At the trial of Chelsea Manning, the government could point to no case of specific damage that had been caused by a massive revelation of classified information. The charges are a reaction to the government’s embarrassment more than genuine concern about these activities, otherwise they would substantiate what the harms were. We’re now more than a year on from the NSA revelations, and despite numerous testimony before Congress, despite tons of off-the-record quotes from anonymous officials who have an axe to grind, not a single US official, not a single representative of the United States government has ever pointed to a single case of individualized harm caused by these revelations. This, despite the fact that Keith Alexander, former director of the National Security Agency, said this would cause grave and irrevocable harm to the nation.

KvH: Are you looking forward to Laura Poitras’s movie [Citizenfour]? I think it is going to have a big impact.

ES: She’s very impressive. Of all of the journalists that I’ve worked with, she was actually the most conscious of operational security out of anybody. I don’t know if it’s because she had spent time in the war zone or what. But she was very rigorous in how she followed everything, and that was really encouraging. It’s rare for me to meet somebody who can be more paranoid when it comes to electronic security than I can be.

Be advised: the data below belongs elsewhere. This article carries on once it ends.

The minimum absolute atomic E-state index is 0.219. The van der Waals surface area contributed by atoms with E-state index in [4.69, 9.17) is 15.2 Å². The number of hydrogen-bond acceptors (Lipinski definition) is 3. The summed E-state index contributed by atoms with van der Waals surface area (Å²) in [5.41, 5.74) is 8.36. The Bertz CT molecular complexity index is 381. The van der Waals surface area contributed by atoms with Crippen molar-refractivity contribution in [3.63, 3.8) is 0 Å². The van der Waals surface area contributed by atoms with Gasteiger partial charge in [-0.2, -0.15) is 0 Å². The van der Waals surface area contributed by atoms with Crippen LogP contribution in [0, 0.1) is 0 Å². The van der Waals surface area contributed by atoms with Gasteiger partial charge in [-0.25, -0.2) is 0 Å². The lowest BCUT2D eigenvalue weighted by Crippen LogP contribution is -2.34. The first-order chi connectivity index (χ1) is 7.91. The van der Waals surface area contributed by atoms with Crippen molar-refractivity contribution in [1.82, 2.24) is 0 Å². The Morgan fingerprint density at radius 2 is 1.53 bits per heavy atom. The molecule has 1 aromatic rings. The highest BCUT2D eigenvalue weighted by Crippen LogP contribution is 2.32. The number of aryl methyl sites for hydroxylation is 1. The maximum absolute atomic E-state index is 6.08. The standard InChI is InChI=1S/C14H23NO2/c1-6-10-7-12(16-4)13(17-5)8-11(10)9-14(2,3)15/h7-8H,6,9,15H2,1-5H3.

In a speech Thursday at the Brookings Institution in Washington DC, titled “Going Dark: Are Technology, Privacy, and Public Safety on a Collision Course?” Federal Bureau of Investigation Director James Comey demanded that the major telecommunications corporations develop new “backdoor” access points in their encryption systems to facilitate the US government’s mass surveillance programs: here.

Japanese government honours war criminals yet again


This video says about itself:

11 September 2013

Aug 15, 1945 – Japan officially surrendered and thereby ended World War II. Every year nationalistic rightwing groups gather to protest the Peace Anti-War demonstrators at the controversial Yasukuni Shrine. Yasukuni Shrine dates back to the mid-19th Century and it is a shrine for the souls of all those who died serving the Emperor. In 1978 the spirits of Class A war criminals were enshrined there and subsequent official government visits there have often sparked outrage with Asian countries who suffered from Japan’s actions in WWII.

On the anniversary of Japan’s surrender, a peace protest is organized which marches near the shrine.

From daily The Guardian in Britain:

China protests at Japanese PM’s latest WW2 shrine tribute

Shinzo Abe sends ornaments to Yasukuni shrine, regarded by victims of wartime atrocities as symbol of militarism

Friday 17 October 2014 09.25 BST

China’s foreign ministry has expressed serious concern after the Japanese prime minister, Shinzo Abe, sent a ritual offering to Tokyo’s Yasukuni shrine, where war criminals are honoured among 2.5 million casualties from the second world war.

Dozens of legislators prayed at the site in the latest staging of a ceremony that has repeatedly drawn rebukes from Japan’s neighbours.

Yasukuni honours war criminals, including Hideki Tojo, among the millions it commemorates. Many Asian victims of Japan’s wartime atrocities, especially China and the Koreas, see the shrine as a symbol of militarism.